I just created a presentation for a Tech Talk later on with the topic “Accessibility and You, a non-tech approach to web accessibility” and during the collection of material I realized that a lot of real world inventions were based on the needs of disabled people and are now benefitting everybody.
- Thomas Edison and Alexander Graham Bell invented the loudspeaker and subsequently the telephone to help Edison overcome his hearing problems, now we all use loudspeakers (sometimes to turn us into someone who is hard-of-hearing)
- Subtitling and captioning of movies and TV programmes helps deaf users, but also those who are not firm in a foreign language and still want to see the movies as they were intended (I learned a lot by watching Monty Python’s Flying Circus with subtitles)
- Talking VCRs and universally accessible doors make it a lot easier for both people with disabilities and those without to use them.
- The University of Manchester is working on some software to make mobile web surfing a lot easier by automatically stripping unnecessary content from web sites. The algorithms and logic of the software is based on research with blind users and screen readers.
- IBM is working on an alert service for deaf people to get informed when there is a public announcement on stations and airports. When there is an announcement their mobile phones get a message or vibrate, which is something that any visitor could profit from (how many times did you have a delayed flight, went for a coffee and had to neck it because you felt uneasy about not seeing the notice board?)
- The curb cut, those dips in sidewalks created for people using wheelchairs makes it easier for people with prams, cyclists and others, too.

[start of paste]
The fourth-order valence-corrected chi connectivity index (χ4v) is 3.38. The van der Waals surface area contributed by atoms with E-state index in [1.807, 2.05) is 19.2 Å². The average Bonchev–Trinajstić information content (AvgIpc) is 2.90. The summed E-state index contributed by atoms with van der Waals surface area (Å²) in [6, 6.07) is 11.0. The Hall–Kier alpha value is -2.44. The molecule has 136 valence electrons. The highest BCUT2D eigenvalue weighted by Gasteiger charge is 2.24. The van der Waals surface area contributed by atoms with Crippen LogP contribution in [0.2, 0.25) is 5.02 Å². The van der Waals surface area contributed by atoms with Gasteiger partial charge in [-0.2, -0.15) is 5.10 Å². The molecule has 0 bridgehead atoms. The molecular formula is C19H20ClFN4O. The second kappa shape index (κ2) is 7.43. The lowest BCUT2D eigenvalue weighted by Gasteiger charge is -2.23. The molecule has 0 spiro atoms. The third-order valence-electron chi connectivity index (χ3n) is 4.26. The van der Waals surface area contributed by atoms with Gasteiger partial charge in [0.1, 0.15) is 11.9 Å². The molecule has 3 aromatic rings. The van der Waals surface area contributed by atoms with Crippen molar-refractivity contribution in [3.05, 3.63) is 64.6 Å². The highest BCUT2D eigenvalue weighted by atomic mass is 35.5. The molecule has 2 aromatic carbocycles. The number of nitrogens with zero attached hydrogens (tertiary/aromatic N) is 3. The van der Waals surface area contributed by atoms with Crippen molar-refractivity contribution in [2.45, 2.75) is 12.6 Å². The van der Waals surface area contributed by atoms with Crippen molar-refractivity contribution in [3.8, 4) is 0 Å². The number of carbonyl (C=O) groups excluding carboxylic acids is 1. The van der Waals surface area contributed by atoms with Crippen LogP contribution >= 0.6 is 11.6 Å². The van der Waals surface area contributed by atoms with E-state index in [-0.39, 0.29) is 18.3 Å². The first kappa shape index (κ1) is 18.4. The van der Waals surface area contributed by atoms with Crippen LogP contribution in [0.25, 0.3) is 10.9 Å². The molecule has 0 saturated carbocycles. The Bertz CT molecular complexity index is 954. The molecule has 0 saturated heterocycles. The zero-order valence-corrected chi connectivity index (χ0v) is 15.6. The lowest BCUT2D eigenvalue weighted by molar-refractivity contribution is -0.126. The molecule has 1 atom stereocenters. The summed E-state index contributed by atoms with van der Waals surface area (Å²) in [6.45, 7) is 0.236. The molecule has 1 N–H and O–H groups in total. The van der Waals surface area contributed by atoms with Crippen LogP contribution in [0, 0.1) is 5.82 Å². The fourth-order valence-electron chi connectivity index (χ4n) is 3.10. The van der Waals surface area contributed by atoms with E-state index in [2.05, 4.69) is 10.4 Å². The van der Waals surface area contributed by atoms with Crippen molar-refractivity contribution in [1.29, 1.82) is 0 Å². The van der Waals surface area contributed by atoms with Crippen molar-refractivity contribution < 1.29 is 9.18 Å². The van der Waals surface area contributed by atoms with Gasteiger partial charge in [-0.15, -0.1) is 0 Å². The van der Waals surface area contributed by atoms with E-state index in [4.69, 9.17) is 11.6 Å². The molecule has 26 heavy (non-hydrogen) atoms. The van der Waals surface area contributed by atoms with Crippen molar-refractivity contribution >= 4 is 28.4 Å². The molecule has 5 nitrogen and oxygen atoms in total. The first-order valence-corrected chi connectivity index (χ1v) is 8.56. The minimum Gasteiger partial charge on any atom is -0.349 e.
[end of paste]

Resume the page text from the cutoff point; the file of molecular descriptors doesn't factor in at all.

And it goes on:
- OCR scanning was invented to allow a blind person to hear a text that was previously printed and became a massive success in data entry processes.
These are just some examples, and I’ll be happy to add more (comment please) were a disability became the spark that started a new invention.
However, when you look at any web design list or forum these days, all you hear is “I need to add skip links” or “I need to make this accessible” or “how can I make this work with screen readers?”. Where is the spark there? How come not many people see accessibility as a chance to improve a current product or use it as a test phase to give the product a trial by fire before considering it worthy of publication?
During a summit last month in Germany Markus Erle talked about accessibility testing as an incubator to make products more stable, mature and ready for the real world and not as a means to create a habitat for handicapped users.
This inclusive approach is not new, in fact Wendy Chisholm’s article Innovative Design Inspired by Accessibility on Digital Web covered it already in 2005, but I don’t see it being followed or getting as much time in the limelight as the old “so what do we have to do to accommodate disabled users”?